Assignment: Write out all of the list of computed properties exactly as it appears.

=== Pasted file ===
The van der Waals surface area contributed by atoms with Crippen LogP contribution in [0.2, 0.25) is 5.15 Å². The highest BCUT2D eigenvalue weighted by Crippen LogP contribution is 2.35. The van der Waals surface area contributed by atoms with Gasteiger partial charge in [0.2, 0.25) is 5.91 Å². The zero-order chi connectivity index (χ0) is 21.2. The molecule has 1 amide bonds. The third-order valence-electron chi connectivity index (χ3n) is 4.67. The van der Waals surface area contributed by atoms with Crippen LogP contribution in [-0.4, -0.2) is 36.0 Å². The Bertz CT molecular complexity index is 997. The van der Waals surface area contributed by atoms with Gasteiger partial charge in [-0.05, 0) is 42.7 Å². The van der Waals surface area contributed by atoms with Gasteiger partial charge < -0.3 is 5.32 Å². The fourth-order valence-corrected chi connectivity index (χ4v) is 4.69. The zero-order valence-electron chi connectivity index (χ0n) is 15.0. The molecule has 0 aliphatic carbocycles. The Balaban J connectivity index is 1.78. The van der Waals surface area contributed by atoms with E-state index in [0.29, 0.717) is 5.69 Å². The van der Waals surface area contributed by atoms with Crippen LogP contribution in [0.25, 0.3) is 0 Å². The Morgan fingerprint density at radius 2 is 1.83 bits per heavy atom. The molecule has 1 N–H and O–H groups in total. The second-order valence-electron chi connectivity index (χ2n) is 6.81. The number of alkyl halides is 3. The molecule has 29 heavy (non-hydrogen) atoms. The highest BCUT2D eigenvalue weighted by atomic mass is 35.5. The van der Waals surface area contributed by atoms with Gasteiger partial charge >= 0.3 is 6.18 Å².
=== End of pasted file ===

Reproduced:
The van der Waals surface area contributed by atoms with Crippen LogP contribution in [0.2, 0.25) is 5.15 Å². The highest BCUT2D eigenvalue weighted by Crippen LogP contribution is 2.35. The van der Waals surface area contributed by atoms with Gasteiger partial charge in [0.2, 0.25) is 5.91 Å². The zero-order chi connectivity index (χ0) is 21.2. The molecule has 1 amide bonds. The third-order valence-electron chi connectivity index (χ3n) is 4.67. The van der Waals surface area contributed by atoms with Crippen LogP contribution in [-0.4, -0.2) is 36.0 Å². The Bertz CT molecular complexity index is 997. The van der Waals surface area contributed by atoms with Gasteiger partial charge in [-0.05, 0) is 42.7 Å². The van der Waals surface area contributed by atoms with Gasteiger partial charge < -0.3 is 5.32 Å². The fourth-order valence-corrected chi connectivity index (χ4v) is 4.69. The zero-order valence-electron chi connectivity index (χ0n) is 15.0. The molecule has 0 aliphatic carbocycles. The Balaban J connectivity index is 1.78. The van der Waals surface area contributed by atoms with E-state index in [0.29, 0.717) is 5.69 Å². The van der Waals surface area contributed by atoms with Crippen LogP contribution in [0.25, 0.3) is 0 Å². The Morgan fingerprint density at radius 2 is 1.83 bits per heavy atom. The molecule has 1 N–H and O–H groups in total. The second-order valence-electron chi connectivity index (χ2n) is 6.81. The number of alkyl halides is 3. The molecule has 29 heavy (non-hydrogen) atoms. The highest BCUT2D eigenvalue weighted by atomic mass is 35.5. The van der Waals surface area contributed by atoms with Gasteiger partial charge >= 0.3 is 6.18 Å².